To realize the extent and character of the Celtic element in our population, walk down this thronged avenue on a holiday, when the Irish crowd the sidewalks, waiting for a pageant; and all you have ever read or dreamed of savagery will gleam, with latent fire, from those myriads of sullen or daredevil eyes, and lurk in the wild tones of those unchastened voices, as the untidy or gaudily dressed and interminable line of expectants, flushed with alcohol, yield surlily to the backward wave of the policeman's baton. The materials of riot in the heart of the vast and populous city then strike one with terror. We see the worst elements of European life cast upon our shore, and impending, as it were, like a huge wave, over the peacefulness and prosperity of the nation. The corruptions of New York local government are explained at a glance. The reason why even patriotic citizens shrink from the primary meetings whence spring the practical issues of municipal rule is easily understood; and the absolute necessity of a reform in the legislative machinery, whereby property and character may find adequate representation, is brought home to the most careless observer of Broadway phenomena. But it is when threading the normal procession therein that distrust wanes, in view of so much that is hopeful in enterprise and education, and auspicious in social intelligence and sympathy. It may be that on one of our bright and balmy days of early spring, or on a cool and radiant autumnal afternoon, you behold, in your walk from Union Square to the Battery, an eminent representative of each function and phase of high civilization;—wealth vested in real estate in the person of an Astor, peerless nautical architecture in a Webb; the alert step and venerable head of the poet of nature, as Bryant glides by, and the still bright eye of the poet of patriotism and wit, as Halleck greets you with the zest of a rural visitor refreshed by the sight of "old, familiar faces"; anon comes Bancroft, a chronicler of America's past, yet moving sympathetically through living history the while; Verplanck, the Knickerbocker Nestor, and the gentlemen of the old school represented by Irving's old friend, the companionable and courteous Governor Kemble; pensive, olive-cheeked, sad-eyed Hamlet, in the person of Edwin Booth, our native histrionic genius; Vandyke-looking Charles Elliot, the portrait-painter; Paez, the exiled South American general; Farragut, the naval hero; Hancock, Hooker, Barlow, or some other gallant army officer,—volunteer heroes, maimed veterans of the Union war; merchants, whose names are synonymous with beneficence and integrity; artists, whose landscapes have revealed the loveliness of this hemisphere to the Old World; women who lend grace to society and feed the poor; men of science, who alleviate, and of literature, who console, the sorrows of humanity; the stanch in friendship, the loyal in national sentiment, the indomitable in duty, the exemplary in Christian faith, the tender and true in domestic life,—the redeeming and recuperative elements of civic society.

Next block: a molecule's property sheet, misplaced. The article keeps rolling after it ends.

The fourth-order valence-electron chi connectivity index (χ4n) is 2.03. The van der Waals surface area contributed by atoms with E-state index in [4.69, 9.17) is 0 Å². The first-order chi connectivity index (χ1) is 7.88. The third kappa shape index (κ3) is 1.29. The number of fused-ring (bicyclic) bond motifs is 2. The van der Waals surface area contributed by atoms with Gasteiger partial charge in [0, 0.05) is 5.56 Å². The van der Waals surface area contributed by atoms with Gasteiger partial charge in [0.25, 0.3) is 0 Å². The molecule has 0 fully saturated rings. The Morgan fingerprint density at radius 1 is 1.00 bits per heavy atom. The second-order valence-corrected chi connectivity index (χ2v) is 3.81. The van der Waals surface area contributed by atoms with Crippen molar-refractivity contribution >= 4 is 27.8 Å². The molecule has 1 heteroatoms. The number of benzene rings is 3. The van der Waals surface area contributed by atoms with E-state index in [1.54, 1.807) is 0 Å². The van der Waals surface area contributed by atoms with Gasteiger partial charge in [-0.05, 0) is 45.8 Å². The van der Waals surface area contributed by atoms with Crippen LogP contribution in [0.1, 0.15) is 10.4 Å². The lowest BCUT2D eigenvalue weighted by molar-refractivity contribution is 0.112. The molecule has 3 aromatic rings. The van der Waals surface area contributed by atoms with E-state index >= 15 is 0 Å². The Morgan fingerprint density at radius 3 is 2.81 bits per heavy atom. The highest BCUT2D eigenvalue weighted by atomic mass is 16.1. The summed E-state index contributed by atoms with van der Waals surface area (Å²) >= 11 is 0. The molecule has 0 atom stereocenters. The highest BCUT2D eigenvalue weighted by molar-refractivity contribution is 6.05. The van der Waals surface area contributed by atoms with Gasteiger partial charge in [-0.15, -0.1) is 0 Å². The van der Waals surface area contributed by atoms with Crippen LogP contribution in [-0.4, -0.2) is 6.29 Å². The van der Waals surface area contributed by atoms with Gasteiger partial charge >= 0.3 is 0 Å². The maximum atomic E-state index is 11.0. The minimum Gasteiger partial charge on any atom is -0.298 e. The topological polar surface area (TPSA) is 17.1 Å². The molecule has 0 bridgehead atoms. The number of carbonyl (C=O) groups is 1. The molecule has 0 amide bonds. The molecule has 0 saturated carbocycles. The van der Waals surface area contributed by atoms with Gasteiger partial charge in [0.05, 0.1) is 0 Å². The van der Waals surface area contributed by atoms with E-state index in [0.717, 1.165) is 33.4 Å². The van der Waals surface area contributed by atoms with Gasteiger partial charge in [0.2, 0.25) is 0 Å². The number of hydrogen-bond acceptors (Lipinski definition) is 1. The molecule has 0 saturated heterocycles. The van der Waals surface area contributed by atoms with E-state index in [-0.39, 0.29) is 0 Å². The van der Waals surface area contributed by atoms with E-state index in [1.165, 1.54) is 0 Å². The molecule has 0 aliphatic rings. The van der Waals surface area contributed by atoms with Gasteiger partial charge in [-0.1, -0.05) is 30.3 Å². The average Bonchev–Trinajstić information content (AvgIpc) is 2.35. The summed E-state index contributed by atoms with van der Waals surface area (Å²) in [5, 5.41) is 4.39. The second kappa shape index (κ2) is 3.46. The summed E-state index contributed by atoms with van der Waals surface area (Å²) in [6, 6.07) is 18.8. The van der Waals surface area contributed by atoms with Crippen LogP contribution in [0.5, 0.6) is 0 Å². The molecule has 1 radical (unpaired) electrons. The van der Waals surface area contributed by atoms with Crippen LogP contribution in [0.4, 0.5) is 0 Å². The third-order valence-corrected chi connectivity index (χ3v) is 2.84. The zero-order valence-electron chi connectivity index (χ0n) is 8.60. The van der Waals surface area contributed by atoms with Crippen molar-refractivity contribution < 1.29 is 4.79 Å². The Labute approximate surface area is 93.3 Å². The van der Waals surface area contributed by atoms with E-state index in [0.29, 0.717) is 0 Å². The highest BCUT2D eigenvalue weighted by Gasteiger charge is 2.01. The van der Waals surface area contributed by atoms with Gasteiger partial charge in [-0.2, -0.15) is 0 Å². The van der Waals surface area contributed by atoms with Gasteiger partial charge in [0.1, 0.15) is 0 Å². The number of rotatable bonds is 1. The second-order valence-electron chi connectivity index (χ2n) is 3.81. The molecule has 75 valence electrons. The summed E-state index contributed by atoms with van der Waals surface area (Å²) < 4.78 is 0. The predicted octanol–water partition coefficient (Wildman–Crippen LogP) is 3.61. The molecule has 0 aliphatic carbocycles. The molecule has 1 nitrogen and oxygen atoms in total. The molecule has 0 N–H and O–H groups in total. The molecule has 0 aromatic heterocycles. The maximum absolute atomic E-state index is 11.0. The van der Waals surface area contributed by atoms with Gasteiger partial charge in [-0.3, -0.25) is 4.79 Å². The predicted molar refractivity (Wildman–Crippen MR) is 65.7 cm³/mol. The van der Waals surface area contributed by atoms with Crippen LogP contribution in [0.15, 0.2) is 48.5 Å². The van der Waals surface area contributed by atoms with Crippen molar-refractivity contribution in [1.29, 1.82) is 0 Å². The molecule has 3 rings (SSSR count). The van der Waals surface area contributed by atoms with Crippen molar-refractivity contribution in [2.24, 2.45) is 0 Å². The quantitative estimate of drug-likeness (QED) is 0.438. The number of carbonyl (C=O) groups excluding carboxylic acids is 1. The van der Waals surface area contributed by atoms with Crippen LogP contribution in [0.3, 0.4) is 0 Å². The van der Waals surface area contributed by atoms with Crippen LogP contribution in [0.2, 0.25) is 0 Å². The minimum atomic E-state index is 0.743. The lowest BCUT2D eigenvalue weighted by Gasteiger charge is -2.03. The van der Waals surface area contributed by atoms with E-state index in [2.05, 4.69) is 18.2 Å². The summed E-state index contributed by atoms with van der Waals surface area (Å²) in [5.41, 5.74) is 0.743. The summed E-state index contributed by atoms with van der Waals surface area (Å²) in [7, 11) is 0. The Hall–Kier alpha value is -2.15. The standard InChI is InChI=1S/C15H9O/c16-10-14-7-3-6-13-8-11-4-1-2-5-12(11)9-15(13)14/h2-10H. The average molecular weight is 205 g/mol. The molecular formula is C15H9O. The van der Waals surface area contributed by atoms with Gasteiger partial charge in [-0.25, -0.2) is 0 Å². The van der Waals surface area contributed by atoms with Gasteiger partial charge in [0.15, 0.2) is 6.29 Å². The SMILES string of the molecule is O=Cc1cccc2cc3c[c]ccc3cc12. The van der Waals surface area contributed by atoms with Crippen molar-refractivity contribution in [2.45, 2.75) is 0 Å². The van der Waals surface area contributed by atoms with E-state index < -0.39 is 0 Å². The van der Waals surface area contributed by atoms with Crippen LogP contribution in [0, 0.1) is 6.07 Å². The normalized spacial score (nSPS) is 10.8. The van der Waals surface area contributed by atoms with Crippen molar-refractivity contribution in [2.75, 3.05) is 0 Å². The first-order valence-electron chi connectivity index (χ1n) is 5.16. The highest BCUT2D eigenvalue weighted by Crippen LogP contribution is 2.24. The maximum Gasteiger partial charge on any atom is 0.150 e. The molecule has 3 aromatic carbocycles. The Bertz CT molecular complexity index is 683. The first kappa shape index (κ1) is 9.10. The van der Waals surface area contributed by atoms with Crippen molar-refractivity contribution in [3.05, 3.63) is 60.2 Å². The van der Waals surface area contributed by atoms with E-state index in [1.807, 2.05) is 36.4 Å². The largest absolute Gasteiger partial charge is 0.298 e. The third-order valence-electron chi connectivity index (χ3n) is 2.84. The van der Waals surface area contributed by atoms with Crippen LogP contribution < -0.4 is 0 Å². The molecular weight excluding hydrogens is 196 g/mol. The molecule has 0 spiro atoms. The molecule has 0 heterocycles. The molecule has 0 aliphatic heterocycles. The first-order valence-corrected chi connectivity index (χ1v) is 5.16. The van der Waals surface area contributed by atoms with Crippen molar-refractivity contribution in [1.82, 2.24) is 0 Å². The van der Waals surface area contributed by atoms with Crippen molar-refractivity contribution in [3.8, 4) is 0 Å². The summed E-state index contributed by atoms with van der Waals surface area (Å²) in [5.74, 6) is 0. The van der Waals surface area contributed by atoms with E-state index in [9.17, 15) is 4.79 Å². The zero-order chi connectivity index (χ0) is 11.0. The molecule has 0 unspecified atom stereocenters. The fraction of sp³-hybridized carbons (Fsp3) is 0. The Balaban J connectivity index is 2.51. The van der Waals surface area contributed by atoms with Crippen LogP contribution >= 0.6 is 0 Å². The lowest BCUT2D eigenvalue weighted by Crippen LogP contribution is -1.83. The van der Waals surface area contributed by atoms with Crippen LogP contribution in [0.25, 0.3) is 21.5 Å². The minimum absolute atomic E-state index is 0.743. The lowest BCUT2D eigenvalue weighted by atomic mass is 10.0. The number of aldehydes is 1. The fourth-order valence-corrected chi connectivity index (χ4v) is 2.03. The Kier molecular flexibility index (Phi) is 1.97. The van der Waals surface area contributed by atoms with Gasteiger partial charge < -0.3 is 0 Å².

This work was published before January 1, 1929, and is in the public domain worldwide because the author died at least 100 years ago.